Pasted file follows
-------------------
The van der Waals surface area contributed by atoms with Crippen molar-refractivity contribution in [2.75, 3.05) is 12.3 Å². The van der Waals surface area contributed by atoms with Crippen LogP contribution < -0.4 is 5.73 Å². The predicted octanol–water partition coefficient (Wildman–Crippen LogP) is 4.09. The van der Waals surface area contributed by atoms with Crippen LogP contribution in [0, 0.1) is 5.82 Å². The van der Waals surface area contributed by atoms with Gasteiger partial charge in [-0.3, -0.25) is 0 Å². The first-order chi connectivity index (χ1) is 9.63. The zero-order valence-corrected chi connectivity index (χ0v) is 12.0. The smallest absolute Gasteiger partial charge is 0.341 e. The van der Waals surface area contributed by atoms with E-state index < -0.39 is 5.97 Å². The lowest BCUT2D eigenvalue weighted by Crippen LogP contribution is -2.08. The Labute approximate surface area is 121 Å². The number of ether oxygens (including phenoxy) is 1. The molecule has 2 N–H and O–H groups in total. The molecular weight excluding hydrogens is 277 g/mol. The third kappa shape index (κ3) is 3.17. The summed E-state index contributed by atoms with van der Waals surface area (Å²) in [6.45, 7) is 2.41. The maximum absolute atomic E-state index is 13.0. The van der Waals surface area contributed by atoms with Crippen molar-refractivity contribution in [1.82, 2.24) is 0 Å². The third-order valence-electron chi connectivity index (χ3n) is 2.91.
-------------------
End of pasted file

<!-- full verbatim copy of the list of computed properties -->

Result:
The van der Waals surface area contributed by atoms with Crippen molar-refractivity contribution in [2.75, 3.05) is 12.3 Å². The van der Waals surface area contributed by atoms with Crippen LogP contribution < -0.4 is 5.73 Å². The predicted octanol–water partition coefficient (Wildman–Crippen LogP) is 4.09. The van der Waals surface area contributed by atoms with Crippen LogP contribution in [0, 0.1) is 5.82 Å². The van der Waals surface area contributed by atoms with Gasteiger partial charge in [-0.3, -0.25) is 0 Å². The first-order chi connectivity index (χ1) is 9.63. The zero-order valence-corrected chi connectivity index (χ0v) is 12.0. The smallest absolute Gasteiger partial charge is 0.341 e. The van der Waals surface area contributed by atoms with E-state index < -0.39 is 5.97 Å². The lowest BCUT2D eigenvalue weighted by Crippen LogP contribution is -2.08. The Labute approximate surface area is 121 Å². The number of ether oxygens (including phenoxy) is 1. The molecule has 2 N–H and O–H groups in total. The molecular weight excluding hydrogens is 277 g/mol. The third kappa shape index (κ3) is 3.17. The summed E-state index contributed by atoms with van der Waals surface area (Å²) in [6.45, 7) is 2.41. The maximum absolute atomic E-state index is 13.0. The van der Waals surface area contributed by atoms with Crippen molar-refractivity contribution in [1.82, 2.24) is 0 Å². The third-order valence-electron chi connectivity index (χ3n) is 2.91.